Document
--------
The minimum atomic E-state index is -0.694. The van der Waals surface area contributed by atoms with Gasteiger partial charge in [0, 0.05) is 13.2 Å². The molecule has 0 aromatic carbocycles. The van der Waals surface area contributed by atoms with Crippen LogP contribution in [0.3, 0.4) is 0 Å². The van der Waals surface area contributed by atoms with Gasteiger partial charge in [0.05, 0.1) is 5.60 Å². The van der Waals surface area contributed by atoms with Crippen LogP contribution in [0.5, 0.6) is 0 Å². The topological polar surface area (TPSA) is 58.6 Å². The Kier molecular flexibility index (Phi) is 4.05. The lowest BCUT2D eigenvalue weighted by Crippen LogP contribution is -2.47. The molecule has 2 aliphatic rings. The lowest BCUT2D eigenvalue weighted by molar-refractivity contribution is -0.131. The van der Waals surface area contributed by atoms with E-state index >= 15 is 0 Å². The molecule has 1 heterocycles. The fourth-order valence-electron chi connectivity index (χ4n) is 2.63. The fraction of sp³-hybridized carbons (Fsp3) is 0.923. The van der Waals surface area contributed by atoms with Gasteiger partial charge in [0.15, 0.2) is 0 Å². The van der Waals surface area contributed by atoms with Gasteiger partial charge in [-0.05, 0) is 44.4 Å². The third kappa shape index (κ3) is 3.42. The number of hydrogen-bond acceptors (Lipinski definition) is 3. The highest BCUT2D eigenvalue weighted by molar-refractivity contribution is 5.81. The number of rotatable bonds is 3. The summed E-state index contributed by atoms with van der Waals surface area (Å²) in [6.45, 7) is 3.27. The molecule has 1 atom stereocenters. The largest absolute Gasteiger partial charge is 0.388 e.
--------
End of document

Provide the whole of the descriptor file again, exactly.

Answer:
The minimum atomic E-state index is -0.694. The van der Waals surface area contributed by atoms with Gasteiger partial charge in [0, 0.05) is 13.2 Å². The molecule has 0 aromatic carbocycles. The van der Waals surface area contributed by atoms with Crippen LogP contribution in [0.3, 0.4) is 0 Å². The van der Waals surface area contributed by atoms with Gasteiger partial charge in [0.05, 0.1) is 5.60 Å². The van der Waals surface area contributed by atoms with Crippen LogP contribution in [0.5, 0.6) is 0 Å². The topological polar surface area (TPSA) is 58.6 Å². The Kier molecular flexibility index (Phi) is 4.05. The lowest BCUT2D eigenvalue weighted by Crippen LogP contribution is -2.47. The molecule has 2 aliphatic rings. The lowest BCUT2D eigenvalue weighted by molar-refractivity contribution is -0.131. The van der Waals surface area contributed by atoms with E-state index >= 15 is 0 Å². The molecule has 1 heterocycles. The fourth-order valence-electron chi connectivity index (χ4n) is 2.63. The fraction of sp³-hybridized carbons (Fsp3) is 0.923. The van der Waals surface area contributed by atoms with Gasteiger partial charge in [0.15, 0.2) is 0 Å². The van der Waals surface area contributed by atoms with Gasteiger partial charge in [-0.05, 0) is 44.4 Å². The third kappa shape index (κ3) is 3.42. The number of hydrogen-bond acceptors (Lipinski definition) is 3. The highest BCUT2D eigenvalue weighted by molar-refractivity contribution is 5.81. The number of rotatable bonds is 3. The summed E-state index contributed by atoms with van der Waals surface area (Å²) in [6.45, 7) is 3.27. The molecule has 1 atom stereocenters. The largest absolute Gasteiger partial charge is 0.388 e.